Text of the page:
Monday, June 2, 2008

Stabbed in the back...

Any one who's experienced life has experienced this...it's the age old concept of betrayal. How do we handle this as Pastor's?

I recently spent some time thinking about this..."What good does it do to invest in people and love them unconditionally when in the end it doesn't matter what you've done with them and for them, you still get trashed for non-legitimate complaints?"

Pretty harsh, huh? But seriously, if you've been in the ministry any time at all you've experienced this. Many of you know exactly what I'm talking about. The young musician that you invested in and yet they were angry with you because you were just too hard on them. The youth pastor who "just couldn't handle the pressure" and ran home to mommy. An up & coming leader in your group gets led astray and suddenly sees you as the enemy. The list could go on & on...

The funny thing is, for the most part, we are innocent. No we're not perfect, but our heart was genuine in our correction and guidance. We truly loved them and overlooked they're faults, because "Hey, who's perfect?" And besides that, we could see their potential, even through all the junk. You might say we could see the diamond through all the coal! Even in spite of the coal, we continued to love them and attempted to motivate them in their walk with the Lord.

And then the betrayal comes. They quit church, they cause dissension in the members, they avoid you like the plague. And talking to you about it? No way that will ever happen, you're the enemy! You sit back and wonder, "What happened? Where did I go wrong?"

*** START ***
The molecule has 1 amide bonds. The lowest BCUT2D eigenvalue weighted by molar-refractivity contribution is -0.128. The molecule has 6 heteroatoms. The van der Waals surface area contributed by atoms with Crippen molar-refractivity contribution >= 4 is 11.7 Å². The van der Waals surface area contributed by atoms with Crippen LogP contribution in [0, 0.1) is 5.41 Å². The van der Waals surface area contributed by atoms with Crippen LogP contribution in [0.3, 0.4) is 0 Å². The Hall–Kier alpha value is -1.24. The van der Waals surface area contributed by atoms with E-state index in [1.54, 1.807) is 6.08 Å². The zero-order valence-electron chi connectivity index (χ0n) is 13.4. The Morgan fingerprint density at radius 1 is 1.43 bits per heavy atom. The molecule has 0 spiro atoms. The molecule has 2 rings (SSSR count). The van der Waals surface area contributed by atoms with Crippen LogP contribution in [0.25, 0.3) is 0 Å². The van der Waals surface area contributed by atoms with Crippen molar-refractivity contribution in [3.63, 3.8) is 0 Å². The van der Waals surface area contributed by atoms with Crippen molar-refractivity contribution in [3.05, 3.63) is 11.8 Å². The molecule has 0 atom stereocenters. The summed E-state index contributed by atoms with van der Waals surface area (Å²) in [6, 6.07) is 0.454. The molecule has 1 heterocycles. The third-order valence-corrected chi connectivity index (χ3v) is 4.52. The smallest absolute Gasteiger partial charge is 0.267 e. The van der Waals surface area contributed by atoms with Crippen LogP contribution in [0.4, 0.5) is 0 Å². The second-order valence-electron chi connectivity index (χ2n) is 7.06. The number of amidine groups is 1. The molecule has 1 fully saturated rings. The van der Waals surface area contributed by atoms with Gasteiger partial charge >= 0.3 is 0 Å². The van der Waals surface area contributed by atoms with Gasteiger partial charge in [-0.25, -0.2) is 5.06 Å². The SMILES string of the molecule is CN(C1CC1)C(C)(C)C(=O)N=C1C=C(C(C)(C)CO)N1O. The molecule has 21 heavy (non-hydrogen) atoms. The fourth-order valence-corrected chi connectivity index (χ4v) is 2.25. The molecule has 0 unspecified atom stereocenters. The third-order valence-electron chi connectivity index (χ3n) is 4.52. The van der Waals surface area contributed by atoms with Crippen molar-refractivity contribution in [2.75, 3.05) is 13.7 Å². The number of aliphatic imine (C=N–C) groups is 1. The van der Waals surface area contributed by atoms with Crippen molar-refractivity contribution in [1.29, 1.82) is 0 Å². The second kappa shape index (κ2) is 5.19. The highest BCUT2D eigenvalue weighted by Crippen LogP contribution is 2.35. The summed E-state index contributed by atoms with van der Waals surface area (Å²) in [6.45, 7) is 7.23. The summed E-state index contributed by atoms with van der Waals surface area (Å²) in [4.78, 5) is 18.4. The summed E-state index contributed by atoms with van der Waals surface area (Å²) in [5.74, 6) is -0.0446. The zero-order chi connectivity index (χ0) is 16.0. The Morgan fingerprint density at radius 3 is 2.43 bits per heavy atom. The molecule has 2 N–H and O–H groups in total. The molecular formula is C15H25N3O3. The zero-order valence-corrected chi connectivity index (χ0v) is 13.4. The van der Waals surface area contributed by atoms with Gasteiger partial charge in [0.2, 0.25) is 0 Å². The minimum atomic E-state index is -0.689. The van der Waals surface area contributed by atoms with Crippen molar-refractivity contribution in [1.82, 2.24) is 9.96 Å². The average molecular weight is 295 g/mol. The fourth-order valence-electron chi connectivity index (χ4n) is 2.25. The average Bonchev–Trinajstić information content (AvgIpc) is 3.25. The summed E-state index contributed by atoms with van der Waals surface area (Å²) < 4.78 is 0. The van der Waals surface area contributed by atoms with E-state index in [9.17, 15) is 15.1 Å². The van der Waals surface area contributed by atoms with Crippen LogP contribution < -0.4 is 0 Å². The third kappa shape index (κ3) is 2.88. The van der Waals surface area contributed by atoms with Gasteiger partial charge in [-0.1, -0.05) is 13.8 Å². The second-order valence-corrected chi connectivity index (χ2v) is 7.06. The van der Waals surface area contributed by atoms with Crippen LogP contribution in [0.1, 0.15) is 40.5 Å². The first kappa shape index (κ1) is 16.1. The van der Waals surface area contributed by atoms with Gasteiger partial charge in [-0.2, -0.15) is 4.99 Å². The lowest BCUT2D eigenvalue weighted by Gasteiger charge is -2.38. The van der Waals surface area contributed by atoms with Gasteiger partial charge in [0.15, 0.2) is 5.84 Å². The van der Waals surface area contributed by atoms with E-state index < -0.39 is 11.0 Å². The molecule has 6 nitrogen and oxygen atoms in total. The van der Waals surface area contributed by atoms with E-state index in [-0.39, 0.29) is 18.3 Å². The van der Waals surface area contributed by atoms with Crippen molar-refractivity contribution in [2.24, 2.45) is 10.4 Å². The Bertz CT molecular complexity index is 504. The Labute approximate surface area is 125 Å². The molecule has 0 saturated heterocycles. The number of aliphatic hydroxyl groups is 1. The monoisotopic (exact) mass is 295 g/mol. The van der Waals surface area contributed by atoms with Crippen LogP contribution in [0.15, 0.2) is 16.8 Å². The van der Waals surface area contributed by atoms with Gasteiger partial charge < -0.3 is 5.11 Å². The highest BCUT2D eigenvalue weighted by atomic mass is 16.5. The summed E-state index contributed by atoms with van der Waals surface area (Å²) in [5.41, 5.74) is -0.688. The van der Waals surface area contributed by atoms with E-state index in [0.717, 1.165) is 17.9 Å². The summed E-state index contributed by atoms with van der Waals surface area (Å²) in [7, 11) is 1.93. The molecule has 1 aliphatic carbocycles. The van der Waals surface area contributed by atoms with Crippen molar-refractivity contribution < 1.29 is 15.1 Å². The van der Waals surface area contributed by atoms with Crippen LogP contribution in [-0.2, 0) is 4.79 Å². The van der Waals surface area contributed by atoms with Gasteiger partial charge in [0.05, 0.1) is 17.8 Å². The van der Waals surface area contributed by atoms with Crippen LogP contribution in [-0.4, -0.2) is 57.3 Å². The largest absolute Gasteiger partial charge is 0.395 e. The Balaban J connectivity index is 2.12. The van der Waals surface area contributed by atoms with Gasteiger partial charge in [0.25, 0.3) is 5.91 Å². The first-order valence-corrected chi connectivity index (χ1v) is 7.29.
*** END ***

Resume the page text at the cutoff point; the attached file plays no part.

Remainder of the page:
This is what I've been pondering, after all this, is it really worth it? Wouldn't it just be easier to distance yourself and not risk the pain? Why bother investing in people at all, you just end up getting burned regardless of what you do?

Can you hear the negative words? Are grasping on to the gloom and doom of this thought process? You see, it doesn't really matter whether or not we receive love back, we still must choose to give it. It doesn't matter if we never see that person become the shining diamond that we could see, it only matters that we did the best we could do with what God has given us. We must choose to invest in our people regardless of what's in it for us. Even if in the end we lose it all. Like Job we must serve God regardless of the circumstances around us. And like Jesus, knowing what our fate may be, we still choose God's will and not our own.

Sometimes it may feel like we are walking alone on this path, but Jesus is always with us. He will never leave us or forsake us.

2 comments:

Anonymous said...

The time we invest can often seem forgotten. But at the end of the day, if you gave your best, you have nothing to be upset about. I have had several simular situations when all the hard work seemed in vain. Such as, taking a young man into a rehabilitation program and taught him a skill that could change his life, get him off of the drugs, and help him get his GED. Just to watch him go right back to the life that he lead before. But the very next young man cleaned up, went to work and left the old life behind. My point is, your still in the game and as the saying goes "You can let the fear of striking out keep you from praying the game."

Pastor Trudy said...

anonymous: "forgotten" describes the concept I was talking about very well! It would be beneficial to each of us to remember the "successes" of ministry and not just the failures. Thanks for your insight...